We, Zabrina and I, just got home to Bacolod after three days, two nights in Manila. We went there as my sister and friend arrived from England on their first ever visit to the Philippines.
Naturally, I was delighted to see my sister and we now have over two weeks together to show her the “sights” on Negros Island and slightly further afield. We plan to go to Mambukal, DS Benedicto, Sipalay and Boracay to just name a few places.
It was both interesting and amusing to hear and observe my sister and her friend’s reaction to witnessing the chaotic traffic in Manila. The “oohs” and “aahs” were so funny as they witnessed the usual antics displayed by the typical Filipino driver in Manila. It also served as a reminder to me to show how much I have become accustomed to Filipino driving and traffic. I had previously written about my first impressions of traffic culture in the Philippines here and here.
Zabrina’s command of the English language is excellent but like many Filipinos she has the wonderful and distinctive Pinoy “take” on the language. One such example is when describing the sheer volume of traffic on the road. “It’s very traffic” she would say. I actually think it’s a far better and more descriptive use of the English language compared to what most native English speakers would say. Most would say something to the effect of, “The traffic is heavy.”
“Very traffic” is far more apt and exciting! In fact, it could now catch on back in England where my sister works in the taxi business. She can envisage a situation back at work when a taxi is contacted over the radio, and asked why the delay, and receiving the response “it’s very traffic!”
Following three days in Manila and renewing acquaintance with its traffic, I make these observations as a foreigner driving here:
The overall impression is one of traffic chaos. However, it is a species of organized chaos. It works most of the time! The worst aspect by far is the smoke-belching jeepneys. How they ever pass an emission test is
beyond me can only be possible by means of corruption. That strikes me as being unfair on the better maintained jeepneys that do not belch out a poisonous mix of fumes. So why is there no enforcement regime in place to ensure less air pollution?
The other two major issues apply both in Manila and Bacolod. Why, oh why, do vehicles drive too close to each other? The inherent dangers of that are obvious. Secondly, why do drivers insist on blocking intersections when the traffic is stationary in front of them? They cannot move forward, so why not allow that traffic to the left and right at an intersection pass freely? I’m not sure I will ever hear any kind of explanation for that!
One of the Manila sights connected to traffic and pollution that my sister and her friend commented upon was the street sellers. The ones that stand in the underpasses selling their wares.
They stand between the lines of choked, stationary traffic moving from car to car in an attempt to earn a few pesos to feed a family. All the time, constantly gulping in great gobs of carbon monoxide, and goodness knows what other crap, in the cocktail of poison emitted from all those vehicles, engines running but going nowhere fast! This sight typifies the nature of most hard working Filipinos. They are prepared to work hard to feed their families even in the most perilous places. I admire them and of course, it is so much better than resorting to stealing or scamming people.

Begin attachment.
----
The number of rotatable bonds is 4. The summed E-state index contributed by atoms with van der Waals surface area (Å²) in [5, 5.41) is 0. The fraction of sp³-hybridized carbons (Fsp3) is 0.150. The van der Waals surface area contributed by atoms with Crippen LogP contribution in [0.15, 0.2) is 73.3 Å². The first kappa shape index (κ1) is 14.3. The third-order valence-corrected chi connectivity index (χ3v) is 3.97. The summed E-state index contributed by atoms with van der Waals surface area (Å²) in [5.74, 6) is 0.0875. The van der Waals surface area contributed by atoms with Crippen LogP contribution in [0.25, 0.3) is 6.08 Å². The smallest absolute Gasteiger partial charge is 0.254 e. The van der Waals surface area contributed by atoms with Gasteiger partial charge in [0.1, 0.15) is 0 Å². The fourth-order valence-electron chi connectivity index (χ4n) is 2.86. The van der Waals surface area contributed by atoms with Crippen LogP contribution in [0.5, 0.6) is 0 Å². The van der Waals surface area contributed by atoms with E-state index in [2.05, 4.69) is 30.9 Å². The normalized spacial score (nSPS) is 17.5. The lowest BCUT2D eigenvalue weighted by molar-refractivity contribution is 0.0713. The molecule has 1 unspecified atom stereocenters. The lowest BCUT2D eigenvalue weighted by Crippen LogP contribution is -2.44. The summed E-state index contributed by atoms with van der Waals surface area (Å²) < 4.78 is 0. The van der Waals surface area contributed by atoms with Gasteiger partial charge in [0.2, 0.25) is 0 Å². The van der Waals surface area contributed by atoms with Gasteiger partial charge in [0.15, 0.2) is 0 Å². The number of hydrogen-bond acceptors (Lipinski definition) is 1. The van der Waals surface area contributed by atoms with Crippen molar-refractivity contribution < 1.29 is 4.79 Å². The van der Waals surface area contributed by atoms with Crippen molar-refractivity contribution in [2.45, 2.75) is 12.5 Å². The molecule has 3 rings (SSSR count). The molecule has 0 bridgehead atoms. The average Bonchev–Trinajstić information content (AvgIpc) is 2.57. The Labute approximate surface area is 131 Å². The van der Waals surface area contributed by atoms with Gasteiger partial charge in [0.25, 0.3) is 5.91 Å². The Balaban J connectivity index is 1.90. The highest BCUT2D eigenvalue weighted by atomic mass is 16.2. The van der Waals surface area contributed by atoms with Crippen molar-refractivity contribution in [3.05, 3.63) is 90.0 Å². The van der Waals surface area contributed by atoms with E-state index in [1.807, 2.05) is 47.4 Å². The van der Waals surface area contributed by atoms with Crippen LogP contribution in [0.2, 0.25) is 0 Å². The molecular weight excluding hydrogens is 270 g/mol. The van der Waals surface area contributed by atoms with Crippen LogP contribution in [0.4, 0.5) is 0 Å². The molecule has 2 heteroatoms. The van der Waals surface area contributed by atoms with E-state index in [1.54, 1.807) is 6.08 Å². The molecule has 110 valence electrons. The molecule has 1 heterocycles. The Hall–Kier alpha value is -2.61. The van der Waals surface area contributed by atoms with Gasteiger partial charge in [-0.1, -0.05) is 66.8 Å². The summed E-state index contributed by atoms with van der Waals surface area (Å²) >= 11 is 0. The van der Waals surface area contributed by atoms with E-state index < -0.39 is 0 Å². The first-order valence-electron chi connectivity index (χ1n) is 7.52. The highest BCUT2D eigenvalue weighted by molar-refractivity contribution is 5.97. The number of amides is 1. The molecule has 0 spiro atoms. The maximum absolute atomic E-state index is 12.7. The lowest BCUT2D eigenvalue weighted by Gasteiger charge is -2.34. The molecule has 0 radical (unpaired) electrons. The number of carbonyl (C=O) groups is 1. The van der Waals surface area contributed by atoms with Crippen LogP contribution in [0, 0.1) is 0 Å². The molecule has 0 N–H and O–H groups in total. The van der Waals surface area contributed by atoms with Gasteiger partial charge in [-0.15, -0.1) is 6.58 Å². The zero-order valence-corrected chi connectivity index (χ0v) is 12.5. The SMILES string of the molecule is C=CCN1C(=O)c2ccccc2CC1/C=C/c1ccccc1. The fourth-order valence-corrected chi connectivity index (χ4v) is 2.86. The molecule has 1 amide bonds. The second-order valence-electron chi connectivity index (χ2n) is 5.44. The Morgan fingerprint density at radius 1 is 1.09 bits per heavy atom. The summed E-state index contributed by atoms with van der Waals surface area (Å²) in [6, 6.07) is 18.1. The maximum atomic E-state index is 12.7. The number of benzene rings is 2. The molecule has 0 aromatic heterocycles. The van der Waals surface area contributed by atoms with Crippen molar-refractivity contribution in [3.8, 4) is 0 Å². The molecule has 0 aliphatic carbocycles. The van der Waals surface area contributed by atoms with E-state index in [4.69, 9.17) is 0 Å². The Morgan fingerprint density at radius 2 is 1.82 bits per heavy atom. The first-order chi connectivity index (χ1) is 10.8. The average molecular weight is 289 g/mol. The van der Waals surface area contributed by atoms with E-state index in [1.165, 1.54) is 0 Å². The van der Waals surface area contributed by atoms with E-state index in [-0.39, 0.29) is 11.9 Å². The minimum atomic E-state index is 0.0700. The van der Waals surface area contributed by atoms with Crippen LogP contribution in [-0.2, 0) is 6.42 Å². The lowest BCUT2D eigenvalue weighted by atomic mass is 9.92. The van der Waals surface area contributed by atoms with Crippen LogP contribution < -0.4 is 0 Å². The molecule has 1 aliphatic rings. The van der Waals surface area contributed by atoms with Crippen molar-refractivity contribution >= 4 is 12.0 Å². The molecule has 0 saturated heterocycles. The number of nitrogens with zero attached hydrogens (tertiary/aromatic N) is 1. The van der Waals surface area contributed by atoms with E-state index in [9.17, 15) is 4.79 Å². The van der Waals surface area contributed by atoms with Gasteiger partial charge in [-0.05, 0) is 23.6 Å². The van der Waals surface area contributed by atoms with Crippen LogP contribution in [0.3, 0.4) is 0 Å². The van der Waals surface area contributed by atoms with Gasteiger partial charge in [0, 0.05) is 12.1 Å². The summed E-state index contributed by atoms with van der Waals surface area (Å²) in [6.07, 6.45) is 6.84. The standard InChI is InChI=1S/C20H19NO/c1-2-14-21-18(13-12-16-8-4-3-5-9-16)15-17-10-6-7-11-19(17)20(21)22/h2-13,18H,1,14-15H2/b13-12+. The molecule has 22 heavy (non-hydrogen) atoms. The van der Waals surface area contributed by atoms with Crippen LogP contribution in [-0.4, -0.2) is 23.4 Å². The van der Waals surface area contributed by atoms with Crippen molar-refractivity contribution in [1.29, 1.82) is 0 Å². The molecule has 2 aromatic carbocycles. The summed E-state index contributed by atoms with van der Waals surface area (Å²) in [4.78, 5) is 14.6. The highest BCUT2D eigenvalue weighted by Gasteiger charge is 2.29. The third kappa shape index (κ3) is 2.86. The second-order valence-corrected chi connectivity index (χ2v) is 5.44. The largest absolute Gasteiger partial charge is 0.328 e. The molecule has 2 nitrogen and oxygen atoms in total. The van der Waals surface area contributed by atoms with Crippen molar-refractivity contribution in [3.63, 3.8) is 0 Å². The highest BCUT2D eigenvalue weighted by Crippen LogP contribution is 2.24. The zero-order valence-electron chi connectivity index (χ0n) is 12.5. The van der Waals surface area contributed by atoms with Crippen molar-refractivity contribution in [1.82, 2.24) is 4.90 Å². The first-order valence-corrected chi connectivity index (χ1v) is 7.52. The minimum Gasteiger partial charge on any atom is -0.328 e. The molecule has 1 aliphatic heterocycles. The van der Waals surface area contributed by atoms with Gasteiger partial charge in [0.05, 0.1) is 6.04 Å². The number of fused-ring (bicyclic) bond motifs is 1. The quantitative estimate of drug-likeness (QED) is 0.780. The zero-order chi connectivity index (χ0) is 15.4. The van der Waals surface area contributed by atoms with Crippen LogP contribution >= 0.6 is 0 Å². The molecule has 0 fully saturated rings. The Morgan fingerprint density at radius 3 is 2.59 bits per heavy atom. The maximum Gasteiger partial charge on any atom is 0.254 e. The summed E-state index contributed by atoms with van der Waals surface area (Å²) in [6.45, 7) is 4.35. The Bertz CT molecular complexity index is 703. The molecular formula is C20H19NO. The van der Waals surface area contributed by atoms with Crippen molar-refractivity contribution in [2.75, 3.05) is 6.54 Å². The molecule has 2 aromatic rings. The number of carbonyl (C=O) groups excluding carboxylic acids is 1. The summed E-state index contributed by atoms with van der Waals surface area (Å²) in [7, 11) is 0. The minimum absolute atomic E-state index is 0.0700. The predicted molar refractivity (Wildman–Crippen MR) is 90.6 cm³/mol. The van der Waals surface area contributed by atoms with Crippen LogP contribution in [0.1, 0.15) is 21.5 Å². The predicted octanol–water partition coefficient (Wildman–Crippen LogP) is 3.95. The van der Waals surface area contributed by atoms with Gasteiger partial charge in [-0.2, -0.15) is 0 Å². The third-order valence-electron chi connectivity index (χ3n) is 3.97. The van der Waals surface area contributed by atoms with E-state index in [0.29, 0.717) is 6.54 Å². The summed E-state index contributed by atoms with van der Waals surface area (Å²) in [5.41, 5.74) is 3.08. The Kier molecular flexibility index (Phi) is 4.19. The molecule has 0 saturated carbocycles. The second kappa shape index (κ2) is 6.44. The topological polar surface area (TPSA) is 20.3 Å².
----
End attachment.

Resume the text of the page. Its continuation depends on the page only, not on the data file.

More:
Yet despite the traffic problems, Manila is a wonderful city. One of our stops in our short stay there was the City of Dreams.
Usually, I am no fan of malls but this is an upmarket mall with a difference. It is relaxing! There is stuff there for all ages including the Dreamworks attraction with Shrek and the Lion King featured in there, and a casino.
It has many upmarket retail outlets such as Bulgari, plus a food court with some pleasantly inexpensive alternative choices of cuisines. We chose to eat in the Red Ginger, which serves Indonesian cuisine and it was excellent! I had the most wonderful Angus Beef Rendang – a classic Indonesian dish of beef stewed in coconut oil and chili gravy. It was not only tasty but came as a massive portion, as was the portion of rice that accompanied it. The service is top class and the servers were all extremely pleasant and very professional.
My sister and her friend also enjoyed our trip to Tagaytay. It’s up in the mountains and such a refreshing cool breeze compared to the heat and humidity of Manila.
We took them to the Residence Inn for lunch, a place we have visited before, and were not disappointed. The food there is excellent, especially the specialty bulalo, a healthy stew. I love that dish! The deck restaurant overlooks the volcano and Lake Taal and it is such a great view.
There is a small zoo there complete with tigers and a crocodile as well as many other animals. There is also an aviary too with a collection of owls and even an eagle! The Tagaytay Highlands is a great place for a day trip out of Manila and is about 55 kms south of the city. But be warned, it becomes heavily congested at weekends and holidays.
It’s good to be back in Bacolod, the City of Smiles. After the frenetic activity of Manila, it is so good to come home to the laid-back Negrense atmosphere!
PS confession time! I didn’t do my own driving in Manila. So I must thank and pay homage to Mark, our driver, who was not only a safe driver but a great guy too!
My book is now available for download at Amazon.
I’ve like every Indonesian dish I’ve ever had; some interesting overlaps with Thai food (e.g., coconut-based ingredients).
I’m with you Adam. I love both Indonesian and Thai food but Indonesian isn’t usually as fiercely spicy as most “real” Thai dishes.